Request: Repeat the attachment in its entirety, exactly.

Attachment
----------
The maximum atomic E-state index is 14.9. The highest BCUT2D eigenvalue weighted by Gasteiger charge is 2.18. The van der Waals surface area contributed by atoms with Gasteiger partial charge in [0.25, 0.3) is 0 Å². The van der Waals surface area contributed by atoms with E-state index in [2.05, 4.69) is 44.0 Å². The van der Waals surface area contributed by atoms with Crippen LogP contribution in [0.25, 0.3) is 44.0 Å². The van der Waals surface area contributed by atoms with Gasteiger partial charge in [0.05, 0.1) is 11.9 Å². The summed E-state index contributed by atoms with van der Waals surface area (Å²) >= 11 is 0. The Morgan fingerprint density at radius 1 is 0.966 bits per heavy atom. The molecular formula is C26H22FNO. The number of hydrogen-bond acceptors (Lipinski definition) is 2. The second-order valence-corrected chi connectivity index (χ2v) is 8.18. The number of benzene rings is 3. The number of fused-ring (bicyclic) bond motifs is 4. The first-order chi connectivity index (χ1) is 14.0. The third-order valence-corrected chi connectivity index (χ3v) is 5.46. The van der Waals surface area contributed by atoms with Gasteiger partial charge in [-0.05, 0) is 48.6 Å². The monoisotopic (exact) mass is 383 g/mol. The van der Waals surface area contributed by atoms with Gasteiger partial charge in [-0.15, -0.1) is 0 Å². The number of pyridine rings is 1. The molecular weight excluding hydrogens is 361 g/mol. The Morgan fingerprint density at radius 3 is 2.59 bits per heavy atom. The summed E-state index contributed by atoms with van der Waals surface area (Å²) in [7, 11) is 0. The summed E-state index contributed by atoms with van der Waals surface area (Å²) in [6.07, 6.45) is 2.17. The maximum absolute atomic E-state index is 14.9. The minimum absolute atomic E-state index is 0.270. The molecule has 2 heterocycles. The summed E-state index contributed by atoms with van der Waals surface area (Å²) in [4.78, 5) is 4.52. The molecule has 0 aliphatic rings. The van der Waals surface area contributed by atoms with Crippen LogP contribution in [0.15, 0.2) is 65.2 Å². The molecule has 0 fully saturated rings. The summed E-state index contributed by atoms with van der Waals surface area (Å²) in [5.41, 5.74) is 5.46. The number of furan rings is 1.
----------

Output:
The maximum atomic E-state index is 14.9. The highest BCUT2D eigenvalue weighted by Gasteiger charge is 2.18. The van der Waals surface area contributed by atoms with Gasteiger partial charge in [0.25, 0.3) is 0 Å². The van der Waals surface area contributed by atoms with E-state index in [2.05, 4.69) is 44.0 Å². The van der Waals surface area contributed by atoms with Crippen LogP contribution in [0.25, 0.3) is 44.0 Å². The van der Waals surface area contributed by atoms with Gasteiger partial charge in [0.05, 0.1) is 11.9 Å². The summed E-state index contributed by atoms with van der Waals surface area (Å²) >= 11 is 0. The Morgan fingerprint density at radius 1 is 0.966 bits per heavy atom. The molecular formula is C26H22FNO. The number of hydrogen-bond acceptors (Lipinski definition) is 2. The second-order valence-corrected chi connectivity index (χ2v) is 8.18. The number of benzene rings is 3. The number of fused-ring (bicyclic) bond motifs is 4. The first-order chi connectivity index (χ1) is 14.0. The third-order valence-corrected chi connectivity index (χ3v) is 5.46. The van der Waals surface area contributed by atoms with Gasteiger partial charge in [-0.05, 0) is 48.6 Å². The monoisotopic (exact) mass is 383 g/mol. The van der Waals surface area contributed by atoms with Gasteiger partial charge in [-0.15, -0.1) is 0 Å². The number of pyridine rings is 1. The molecular weight excluding hydrogens is 361 g/mol. The Morgan fingerprint density at radius 3 is 2.59 bits per heavy atom. The summed E-state index contributed by atoms with van der Waals surface area (Å²) in [7, 11) is 0. The summed E-state index contributed by atoms with van der Waals surface area (Å²) in [6.07, 6.45) is 2.17. The maximum absolute atomic E-state index is 14.9. The minimum absolute atomic E-state index is 0.270. The molecule has 2 heterocycles. The summed E-state index contributed by atoms with van der Waals surface area (Å²) in [4.78, 5) is 4.52. The molecule has 0 aliphatic rings. The van der Waals surface area contributed by atoms with Crippen LogP contribution in [0.15, 0.2) is 65.2 Å². The molecule has 0 fully saturated rings. The summed E-state index contributed by atoms with van der Waals surface area (Å²) in [5.41, 5.74) is 5.46. The number of furan rings is 1.